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Discussion Starter · #1 ·
With this tool, you had better generate a minimum of $35 a man hour. It is so inexpensive for what amount of income it will generate.

Also I am showing off one of my new tools.

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Discussion Starter · #2 ·
With this I charge by the hour, my hourly price is irrelevant and is more than the $35 I posted above, but this tool will do it.

I am pretty good at estimating time, but trimming shrubs is another that always takes longer than expected, so I charge by the man hour with a 1 hour minimum.

If you can't get or make atleast $35 a man hour with these you are doing something wrong.

I hope this answers the 4 other thread I saw before posting this which I will post a link in of this thread.

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Nice saw. Another true asset is the Stihl with the extended handle (like a string trimmer). Talk about a WORK saver! No bending down for the small globes, and no full arm and shoulder strokes for taller hedges. Simple smaller pivots. While it takes some getting used to, as it can be touchy at first (one little "twitch" of the wrist or arm can equal 3 or 4 inches at the blade), It is so nice to have for so many things. It's now the first thing I grab, and only use my hand held in tight spots like against walls in certain predicaments and in corners occasionally.;)
 

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i completely agree...my hedge trimmer has made me around 800-1000 bucks since i got it and i have only worked about 10-12hrs...always fluff a little on the estimate simply due to the clean up aspect...i have a minimum of 30-35 as long as i don't have to get on a ladder...if i have to get on a ladder, even if it is for one plant, is going to be min of 45-50 depending on how difficult the terrain is....

what is even better is when someone else is doing the work and you are getting around 35hr for not breaking a sweat...oftentimes when i have some hedges to do i will cut the grass and have someone else do the hedges and we wrap up at the same time...double the money at one stop...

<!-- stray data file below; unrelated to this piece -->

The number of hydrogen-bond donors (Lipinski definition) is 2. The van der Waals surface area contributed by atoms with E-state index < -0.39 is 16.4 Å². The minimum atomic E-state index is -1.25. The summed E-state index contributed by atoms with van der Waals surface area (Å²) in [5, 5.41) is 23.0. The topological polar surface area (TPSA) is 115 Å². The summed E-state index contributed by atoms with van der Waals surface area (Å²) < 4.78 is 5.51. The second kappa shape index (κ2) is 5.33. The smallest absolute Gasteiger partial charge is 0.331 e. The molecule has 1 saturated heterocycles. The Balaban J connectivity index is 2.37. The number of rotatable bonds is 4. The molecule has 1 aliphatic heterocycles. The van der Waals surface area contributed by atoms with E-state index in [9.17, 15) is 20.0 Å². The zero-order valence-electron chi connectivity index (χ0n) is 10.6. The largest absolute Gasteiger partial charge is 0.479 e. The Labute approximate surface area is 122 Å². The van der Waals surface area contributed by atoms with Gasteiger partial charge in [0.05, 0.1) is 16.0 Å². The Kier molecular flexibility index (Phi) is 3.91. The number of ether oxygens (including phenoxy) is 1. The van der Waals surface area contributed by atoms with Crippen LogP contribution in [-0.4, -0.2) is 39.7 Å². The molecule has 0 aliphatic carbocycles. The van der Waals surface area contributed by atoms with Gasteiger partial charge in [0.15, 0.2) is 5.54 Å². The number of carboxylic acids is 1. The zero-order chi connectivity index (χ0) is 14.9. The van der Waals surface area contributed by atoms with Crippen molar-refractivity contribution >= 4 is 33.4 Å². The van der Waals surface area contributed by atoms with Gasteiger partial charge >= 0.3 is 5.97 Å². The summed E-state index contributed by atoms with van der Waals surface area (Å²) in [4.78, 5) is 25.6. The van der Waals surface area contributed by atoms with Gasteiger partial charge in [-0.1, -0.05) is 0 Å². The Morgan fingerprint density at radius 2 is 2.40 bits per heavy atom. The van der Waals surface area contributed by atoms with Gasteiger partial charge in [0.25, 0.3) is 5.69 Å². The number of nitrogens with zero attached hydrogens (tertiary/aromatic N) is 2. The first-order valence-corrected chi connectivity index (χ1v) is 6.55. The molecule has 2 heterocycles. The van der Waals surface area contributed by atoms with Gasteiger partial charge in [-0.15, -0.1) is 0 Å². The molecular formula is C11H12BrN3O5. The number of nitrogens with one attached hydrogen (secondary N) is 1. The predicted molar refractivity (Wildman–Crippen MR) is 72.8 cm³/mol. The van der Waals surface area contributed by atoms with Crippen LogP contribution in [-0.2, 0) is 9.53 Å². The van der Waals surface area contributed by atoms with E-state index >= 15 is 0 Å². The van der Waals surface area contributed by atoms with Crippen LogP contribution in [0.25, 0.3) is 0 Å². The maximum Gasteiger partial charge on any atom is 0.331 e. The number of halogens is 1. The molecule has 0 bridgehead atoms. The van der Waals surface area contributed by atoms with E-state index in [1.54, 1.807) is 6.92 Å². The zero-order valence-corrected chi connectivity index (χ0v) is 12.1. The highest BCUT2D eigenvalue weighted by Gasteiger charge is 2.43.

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yep LGF...I'm clearing that much AFTER I pay the employee. Trimming is one of my least favorite tasks. And as you guys noted, cleanup usually takes longer than the trimming so I will not give a hard quote ....instead I give them a man/machine houre rate. I do need to get one of those extended shears Runner is talking about. I dont like leaning too far on a ladder since about 10 years ago I almost cut a finger off with a gas powered unit....ever since I treat this machine with complete respect ...they can bite you real fast
 

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I have the red max extended reach. The blades are the best I have tried, much better than the echo hand held I also own. both are huge money makers. I wish I had a small shedder to reduce the clipping sometimes.
 

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Do you mean at least $35 per man hour for labor only???? We like to get that plus, plus $25.00 per hour for equipment. Someone has to pay for it.

If you cut hedges for 2 hours, you like to get at least $70.00??
 

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so ken, you are charging $60 an hour for a man running trimmers? thats alot of money. so, if u have 2 guys trimming, u charge $120 an hour? and i imagine a disposal fee also? even in my area, where prices are high, we cant get that. an 8 hr trim job with 2 guys brings in $960? plus disposal? now thats makin money
 

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Originally posted by KenH
Do you mean at least $35 per man hour for labor only???? We like to get that plus, plus $25.00 per hour for equipment. Someone has to pay for it.

If you cut hedges for 2 hours, you like to get at least $70.00??
Ditto...

Sounds like Bobby has finally been overbid. Just don't try to overbid his lawn applications. ;)
 

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I don't normally comment on pricing to each his own, but for the solo operator $35.00 to $45.00 an hour for hedge trimming is just not enough. I just don't get how anyone could be satisfied making 70 bucks for two hours of hard labor.